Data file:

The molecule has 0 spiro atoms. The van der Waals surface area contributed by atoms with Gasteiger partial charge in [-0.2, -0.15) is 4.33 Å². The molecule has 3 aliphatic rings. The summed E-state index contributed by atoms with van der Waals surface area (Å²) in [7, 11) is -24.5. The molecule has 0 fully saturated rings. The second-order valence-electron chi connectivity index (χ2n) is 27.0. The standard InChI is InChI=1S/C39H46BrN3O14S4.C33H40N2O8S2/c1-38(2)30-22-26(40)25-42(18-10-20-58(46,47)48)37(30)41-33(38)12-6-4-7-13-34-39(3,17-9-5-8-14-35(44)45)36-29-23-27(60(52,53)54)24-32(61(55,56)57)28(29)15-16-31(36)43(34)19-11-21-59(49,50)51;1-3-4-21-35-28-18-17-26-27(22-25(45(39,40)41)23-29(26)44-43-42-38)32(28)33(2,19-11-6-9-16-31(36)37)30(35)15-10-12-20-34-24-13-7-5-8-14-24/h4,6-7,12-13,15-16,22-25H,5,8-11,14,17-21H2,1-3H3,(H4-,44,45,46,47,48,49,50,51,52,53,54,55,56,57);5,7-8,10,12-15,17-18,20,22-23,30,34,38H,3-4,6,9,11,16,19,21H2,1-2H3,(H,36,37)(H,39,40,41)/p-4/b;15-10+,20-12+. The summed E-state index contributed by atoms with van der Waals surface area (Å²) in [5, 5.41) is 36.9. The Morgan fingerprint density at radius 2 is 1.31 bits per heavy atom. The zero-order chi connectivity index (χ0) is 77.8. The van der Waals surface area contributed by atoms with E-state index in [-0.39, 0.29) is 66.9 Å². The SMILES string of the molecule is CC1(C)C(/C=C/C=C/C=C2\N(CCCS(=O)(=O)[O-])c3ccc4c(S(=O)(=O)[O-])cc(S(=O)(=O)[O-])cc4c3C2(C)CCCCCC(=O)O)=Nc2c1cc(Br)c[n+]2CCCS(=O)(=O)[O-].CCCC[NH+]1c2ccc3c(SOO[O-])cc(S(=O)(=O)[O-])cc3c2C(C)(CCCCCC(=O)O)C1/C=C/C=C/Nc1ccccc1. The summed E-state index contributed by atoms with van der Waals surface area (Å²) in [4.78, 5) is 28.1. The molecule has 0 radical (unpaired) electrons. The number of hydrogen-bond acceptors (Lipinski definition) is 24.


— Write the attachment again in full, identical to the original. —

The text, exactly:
The molecule has 0 spiro atoms. The van der Waals surface area contributed by atoms with Gasteiger partial charge in [-0.2, -0.15) is 4.33 Å². The molecule has 3 aliphatic rings. The summed E-state index contributed by atoms with van der Waals surface area (Å²) in [7, 11) is -24.5. The molecule has 0 fully saturated rings. The second-order valence-electron chi connectivity index (χ2n) is 27.0. The standard InChI is InChI=1S/C39H46BrN3O14S4.C33H40N2O8S2/c1-38(2)30-22-26(40)25-42(18-10-20-58(46,47)48)37(30)41-33(38)12-6-4-7-13-34-39(3,17-9-5-8-14-35(44)45)36-29-23-27(60(52,53)54)24-32(61(55,56)57)28(29)15-16-31(36)43(34)19-11-21-59(49,50)51;1-3-4-21-35-28-18-17-26-27(22-25(45(39,40)41)23-29(26)44-43-42-38)32(28)33(2,19-11-6-9-16-31(36)37)30(35)15-10-12-20-34-24-13-7-5-8-14-24/h4,6-7,12-13,15-16,22-25H,5,8-11,14,17-21H2,1-3H3,(H4-,44,45,46,47,48,49,50,51,52,53,54,55,56,57);5,7-8,10,12-15,17-18,20,22-23,30,34,38H,3-4,6,9,11,16,19,21H2,1-2H3,(H,36,37)(H,39,40,41)/p-4/b;15-10+,20-12+. The summed E-state index contributed by atoms with van der Waals surface area (Å²) in [5, 5.41) is 36.9. The Morgan fingerprint density at radius 2 is 1.31 bits per heavy atom. The zero-order chi connectivity index (χ0) is 77.8. The van der Waals surface area contributed by atoms with E-state index in [-0.39, 0.29) is 66.9 Å². The SMILES string of the molecule is CC1(C)C(/C=C/C=C/C=C2\N(CCCS(=O)(=O)[O-])c3ccc4c(S(=O)(=O)[O-])cc(S(=O)(=O)[O-])cc4c3C2(C)CCCCCC(=O)O)=Nc2c1cc(Br)c[n+]2CCCS(=O)(=O)[O-].CCCC[NH+]1c2ccc3c(SOO[O-])cc(S(=O)(=O)[O-])cc3c2C(C)(CCCCCC(=O)O)C1/C=C/C=C/Nc1ccccc1. The summed E-state index contributed by atoms with van der Waals surface area (Å²) in [4.78, 5) is 28.1. The molecule has 0 radical (unpaired) electrons. The number of hydrogen-bond acceptors (Lipinski definition) is 24.